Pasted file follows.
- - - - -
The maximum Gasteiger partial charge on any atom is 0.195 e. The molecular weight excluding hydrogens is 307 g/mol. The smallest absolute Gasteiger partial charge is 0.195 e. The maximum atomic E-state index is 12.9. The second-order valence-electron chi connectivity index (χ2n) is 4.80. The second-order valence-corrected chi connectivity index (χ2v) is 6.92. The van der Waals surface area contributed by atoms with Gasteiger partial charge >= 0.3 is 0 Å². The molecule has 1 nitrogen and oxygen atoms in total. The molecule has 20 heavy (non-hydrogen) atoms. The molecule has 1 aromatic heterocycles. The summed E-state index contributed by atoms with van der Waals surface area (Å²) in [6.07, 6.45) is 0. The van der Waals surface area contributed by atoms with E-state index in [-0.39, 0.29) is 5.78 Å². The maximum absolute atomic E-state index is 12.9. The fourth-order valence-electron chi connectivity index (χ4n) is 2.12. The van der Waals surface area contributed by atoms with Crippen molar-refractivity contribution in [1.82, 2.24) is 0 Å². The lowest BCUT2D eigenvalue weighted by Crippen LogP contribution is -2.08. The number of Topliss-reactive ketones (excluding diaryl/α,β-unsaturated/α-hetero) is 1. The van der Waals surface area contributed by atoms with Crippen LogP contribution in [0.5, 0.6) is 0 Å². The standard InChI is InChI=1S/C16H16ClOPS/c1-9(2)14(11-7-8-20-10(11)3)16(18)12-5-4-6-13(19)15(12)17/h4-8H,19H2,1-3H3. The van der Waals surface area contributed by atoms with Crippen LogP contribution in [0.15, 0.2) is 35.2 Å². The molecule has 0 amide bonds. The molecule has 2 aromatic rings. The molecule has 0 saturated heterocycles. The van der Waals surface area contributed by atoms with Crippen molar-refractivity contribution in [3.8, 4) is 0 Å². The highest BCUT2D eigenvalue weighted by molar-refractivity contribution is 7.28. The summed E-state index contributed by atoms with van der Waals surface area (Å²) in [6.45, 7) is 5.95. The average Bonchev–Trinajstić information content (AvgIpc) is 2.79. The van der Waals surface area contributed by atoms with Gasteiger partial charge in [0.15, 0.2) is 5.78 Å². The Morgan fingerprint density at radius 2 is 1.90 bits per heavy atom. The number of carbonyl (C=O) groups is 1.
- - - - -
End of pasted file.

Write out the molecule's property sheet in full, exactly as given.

The maximum Gasteiger partial charge on any atom is 0.195 e. The molecular weight excluding hydrogens is 307 g/mol. The smallest absolute Gasteiger partial charge is 0.195 e. The maximum atomic E-state index is 12.9. The second-order valence-electron chi connectivity index (χ2n) is 4.80. The second-order valence-corrected chi connectivity index (χ2v) is 6.92. The van der Waals surface area contributed by atoms with Gasteiger partial charge >= 0.3 is 0 Å². The molecule has 1 nitrogen and oxygen atoms in total. The molecule has 20 heavy (non-hydrogen) atoms. The molecule has 1 aromatic heterocycles. The summed E-state index contributed by atoms with van der Waals surface area (Å²) in [6.07, 6.45) is 0. The van der Waals surface area contributed by atoms with E-state index in [-0.39, 0.29) is 5.78 Å². The maximum absolute atomic E-state index is 12.9. The fourth-order valence-electron chi connectivity index (χ4n) is 2.12. The van der Waals surface area contributed by atoms with Crippen molar-refractivity contribution in [1.82, 2.24) is 0 Å². The lowest BCUT2D eigenvalue weighted by Crippen LogP contribution is -2.08. The number of Topliss-reactive ketones (excluding diaryl/α,β-unsaturated/α-hetero) is 1. The van der Waals surface area contributed by atoms with Crippen LogP contribution in [0.5, 0.6) is 0 Å². The standard InChI is InChI=1S/C16H16ClOPS/c1-9(2)14(11-7-8-20-10(11)3)16(18)12-5-4-6-13(19)15(12)17/h4-8H,19H2,1-3H3. The van der Waals surface area contributed by atoms with Crippen LogP contribution in [0.15, 0.2) is 35.2 Å². The molecule has 0 amide bonds. The molecule has 2 aromatic rings. The molecule has 0 saturated heterocycles. The van der Waals surface area contributed by atoms with Crippen molar-refractivity contribution in [3.8, 4) is 0 Å². The highest BCUT2D eigenvalue weighted by molar-refractivity contribution is 7.28. The summed E-state index contributed by atoms with van der Waals surface area (Å²) in [6.45, 7) is 5.95. The average Bonchev–Trinajstić information content (AvgIpc) is 2.79. The van der Waals surface area contributed by atoms with Gasteiger partial charge in [0.15, 0.2) is 5.78 Å². The Morgan fingerprint density at radius 2 is 1.90 bits per heavy atom. The number of carbonyl (C=O) groups is 1.